• Can cause burning or a rash around your mouth and nose.

Solvents and the law

  • It is illegal to supply solvents to persons under the age of 18 if the supplier knows or suspects the product will be sniffed.

Staying safe

The best way to stay safe and avoid the risks of using drugs and alcohol is not to use them at all, but if you intend to, then the information on this page will help you and your friends have as safe a night out as possible.


A few drinks with your mate to loosen up as you get ready to go out can turn into a session. You are two and a half times more likely to get into a fight or have an accident than people who only start drinking when they go out.

Mixing drugs and alcohol

Using drugs is risky in itself, but mixing them with alcohol can make the effects of both very unpredictable and dangerous. Alcohol dehydrates you so mixing it with other drugs that do the same, like cocaine, ecstasy or Mephedrone, or some of the legal highs can be very risky.

Pace yourself

It can be tempting, on a night out, to get as hammered as possible, as quickly as possible. This is going to ruin your night! Try to pace yourself. Don't drink on an empty stomach. Have a soft drink or water. You don't have to have an alcoholic drink at every round. Drink lower alcoholic drinks, or drink slower. Sip your drink and then put it down somewhere you can keep an eye on it, holding your drink will mean you drink faster.

Don't take more drugs because you think the ones you have taken are not working. The effects of drugs can vary for lots of reasons, such as the way you feel, where you are, how much you have taken.

Or there may be different amounts of the drug in the substance you have taken. It may even be a completely different substance. Taking more could mean you overdose. Be patient, pace yourself!


Alcohol and drugs reduce our ability to think straight. If you are someone who loses their temper easily, alcohol and drugs can make things worse. If you are on the receiving end of someone giving you grief, walk away. It can be hard to lose face in front of other people, but it has got to be better than being the victim of a serious assault or being locked up for giving someone else a hiding.


Alcohol and drugs increase your self-confidence and make it easier to approach someone you fancy, but if you've been using drugs or alcohol, you can end up going further than you intended.

If you intend to have sex, use a condom. Having sex without a condom can leave you open to sexually transmitted infections (STI's) and unplanned pregnancies. If you are worried, you might have an STI, visit your GP, walk-in centre or visit the GUM clinic at your local hospital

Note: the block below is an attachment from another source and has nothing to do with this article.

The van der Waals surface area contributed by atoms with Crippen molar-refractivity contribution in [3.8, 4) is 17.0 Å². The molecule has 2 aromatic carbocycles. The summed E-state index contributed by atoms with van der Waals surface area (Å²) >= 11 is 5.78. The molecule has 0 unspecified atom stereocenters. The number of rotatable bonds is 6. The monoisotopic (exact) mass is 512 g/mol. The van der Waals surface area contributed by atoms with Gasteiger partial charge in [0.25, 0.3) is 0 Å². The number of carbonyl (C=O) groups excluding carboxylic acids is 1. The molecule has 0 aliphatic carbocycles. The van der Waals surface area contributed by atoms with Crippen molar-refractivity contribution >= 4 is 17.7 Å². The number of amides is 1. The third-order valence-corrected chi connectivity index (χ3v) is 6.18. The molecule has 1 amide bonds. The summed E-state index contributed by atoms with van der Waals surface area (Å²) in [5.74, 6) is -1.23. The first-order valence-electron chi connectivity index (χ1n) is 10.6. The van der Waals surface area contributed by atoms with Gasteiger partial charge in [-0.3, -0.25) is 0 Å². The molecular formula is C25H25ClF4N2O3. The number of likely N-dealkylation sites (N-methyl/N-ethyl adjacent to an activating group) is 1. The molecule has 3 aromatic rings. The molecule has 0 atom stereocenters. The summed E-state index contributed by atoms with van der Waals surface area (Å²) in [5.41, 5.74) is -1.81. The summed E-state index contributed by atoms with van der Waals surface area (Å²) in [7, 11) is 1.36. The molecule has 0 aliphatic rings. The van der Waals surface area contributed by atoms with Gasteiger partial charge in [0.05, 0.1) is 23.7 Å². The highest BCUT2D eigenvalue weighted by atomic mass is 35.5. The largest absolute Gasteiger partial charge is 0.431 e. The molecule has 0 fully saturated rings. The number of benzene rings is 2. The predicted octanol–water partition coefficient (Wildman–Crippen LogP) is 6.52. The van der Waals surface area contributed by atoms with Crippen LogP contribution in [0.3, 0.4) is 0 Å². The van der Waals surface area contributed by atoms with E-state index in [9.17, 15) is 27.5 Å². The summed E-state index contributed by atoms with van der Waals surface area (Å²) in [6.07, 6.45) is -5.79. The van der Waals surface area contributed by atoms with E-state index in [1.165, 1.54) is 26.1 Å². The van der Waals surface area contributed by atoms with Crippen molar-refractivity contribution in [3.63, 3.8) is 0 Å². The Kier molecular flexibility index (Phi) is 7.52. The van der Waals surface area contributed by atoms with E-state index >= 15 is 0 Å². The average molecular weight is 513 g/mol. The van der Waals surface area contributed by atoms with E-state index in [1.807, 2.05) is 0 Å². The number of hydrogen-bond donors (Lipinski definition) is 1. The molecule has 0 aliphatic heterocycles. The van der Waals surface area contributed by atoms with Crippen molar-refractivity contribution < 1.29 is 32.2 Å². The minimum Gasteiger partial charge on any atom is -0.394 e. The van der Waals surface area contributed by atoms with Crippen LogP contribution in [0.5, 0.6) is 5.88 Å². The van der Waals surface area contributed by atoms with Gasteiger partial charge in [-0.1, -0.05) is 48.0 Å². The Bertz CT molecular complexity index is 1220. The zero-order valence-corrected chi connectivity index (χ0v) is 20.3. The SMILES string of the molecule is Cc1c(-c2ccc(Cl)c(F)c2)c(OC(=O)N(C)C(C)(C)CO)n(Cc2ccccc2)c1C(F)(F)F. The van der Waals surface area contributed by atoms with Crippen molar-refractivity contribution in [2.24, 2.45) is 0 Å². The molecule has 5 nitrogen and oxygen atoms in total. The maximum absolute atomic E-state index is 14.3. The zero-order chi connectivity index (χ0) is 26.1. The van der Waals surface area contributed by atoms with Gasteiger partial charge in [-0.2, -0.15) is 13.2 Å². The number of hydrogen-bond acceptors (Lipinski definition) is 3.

Women can get oral emergency contraception from their GP, Walk-in-centre and most pharmacies. This can be taken 72 hours after unprotected sex and is available to anyone over 16 years of age.

Don't flash your valuables

Don't flash your expensive phone around; it could end up stolen. Buy a cheap phone to use when you are going out. Make sure it has credit and is fully charged.

If you are drawing cash from a machine, be aware of who is around and don't let anyone distract you, shield your pin and put your money away quickly. Use a machine in a well-lit public area.

Keep an eye on your drink

Never accept drinks from a stranger or someone you don't trust. These could be spiked.

Looking after yourself and your mates

If you are going to leave the club or pub with someone you have just met, make sure your friends know what you are doing and where you are going, maybe you could take a pic of your new friend and text it to your friends. If a friend is telling you where they are going and who with, listen to what they are saying.

Feeling unwell

If someone goes too far and starts to feel unwell, take them somewhere quiet and cool. Keep them sitting up and awake, give them water if they're able to drink. If you are unable to wake them and their breathing is erratic, lie them on their side in the recovery position and get medical help.

Getting home safely

Have a plan of how you are going to get home after a night out.

Try to pre-book and pay for a taxi to take you home from a pre-arranged location. Use this location as a meeting point if you get split up from your friends.

If you do end up walking home alone, be aware of your surroundings, stay on well-lit public roads, don't be tempted to take the short-cut across the dark, deserted park because you can't wait to crash into bed.

More drugs information

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    Advice, tips and tools to help you make the best choices about your health and wellbeing.